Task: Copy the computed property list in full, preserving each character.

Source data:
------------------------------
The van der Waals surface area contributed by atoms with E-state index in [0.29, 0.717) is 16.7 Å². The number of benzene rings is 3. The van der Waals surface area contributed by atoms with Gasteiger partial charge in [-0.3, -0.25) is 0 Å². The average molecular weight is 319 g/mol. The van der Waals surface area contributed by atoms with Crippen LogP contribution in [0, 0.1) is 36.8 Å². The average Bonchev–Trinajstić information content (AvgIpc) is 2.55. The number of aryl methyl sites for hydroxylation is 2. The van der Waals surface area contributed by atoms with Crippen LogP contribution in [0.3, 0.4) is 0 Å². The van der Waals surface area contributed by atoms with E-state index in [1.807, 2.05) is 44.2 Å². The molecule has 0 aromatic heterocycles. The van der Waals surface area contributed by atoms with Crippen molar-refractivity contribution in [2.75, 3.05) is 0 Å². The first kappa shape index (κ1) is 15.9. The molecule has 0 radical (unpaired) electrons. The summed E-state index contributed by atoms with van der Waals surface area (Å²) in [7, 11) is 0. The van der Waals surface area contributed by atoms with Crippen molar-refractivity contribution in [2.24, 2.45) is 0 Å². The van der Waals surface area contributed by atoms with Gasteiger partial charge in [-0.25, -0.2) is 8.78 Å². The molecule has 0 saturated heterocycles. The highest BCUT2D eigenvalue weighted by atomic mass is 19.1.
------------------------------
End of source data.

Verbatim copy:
The van der Waals surface area contributed by atoms with E-state index in [0.29, 0.717) is 16.7 Å². The number of benzene rings is 3. The van der Waals surface area contributed by atoms with Gasteiger partial charge in [-0.3, -0.25) is 0 Å². The average molecular weight is 319 g/mol. The van der Waals surface area contributed by atoms with Crippen LogP contribution in [0, 0.1) is 36.8 Å². The average Bonchev–Trinajstić information content (AvgIpc) is 2.55. The number of aryl methyl sites for hydroxylation is 2. The van der Waals surface area contributed by atoms with Crippen LogP contribution in [0.3, 0.4) is 0 Å². The van der Waals surface area contributed by atoms with E-state index in [1.807, 2.05) is 44.2 Å². The molecule has 0 aromatic heterocycles. The van der Waals surface area contributed by atoms with Crippen molar-refractivity contribution in [2.75, 3.05) is 0 Å². The first kappa shape index (κ1) is 15.9. The molecule has 0 radical (unpaired) electrons. The summed E-state index contributed by atoms with van der Waals surface area (Å²) in [7, 11) is 0. The van der Waals surface area contributed by atoms with Crippen molar-refractivity contribution in [2.24, 2.45) is 0 Å². The van der Waals surface area contributed by atoms with Gasteiger partial charge in [-0.25, -0.2) is 8.78 Å². The molecule has 0 saturated heterocycles. The highest BCUT2D eigenvalue weighted by atomic mass is 19.1.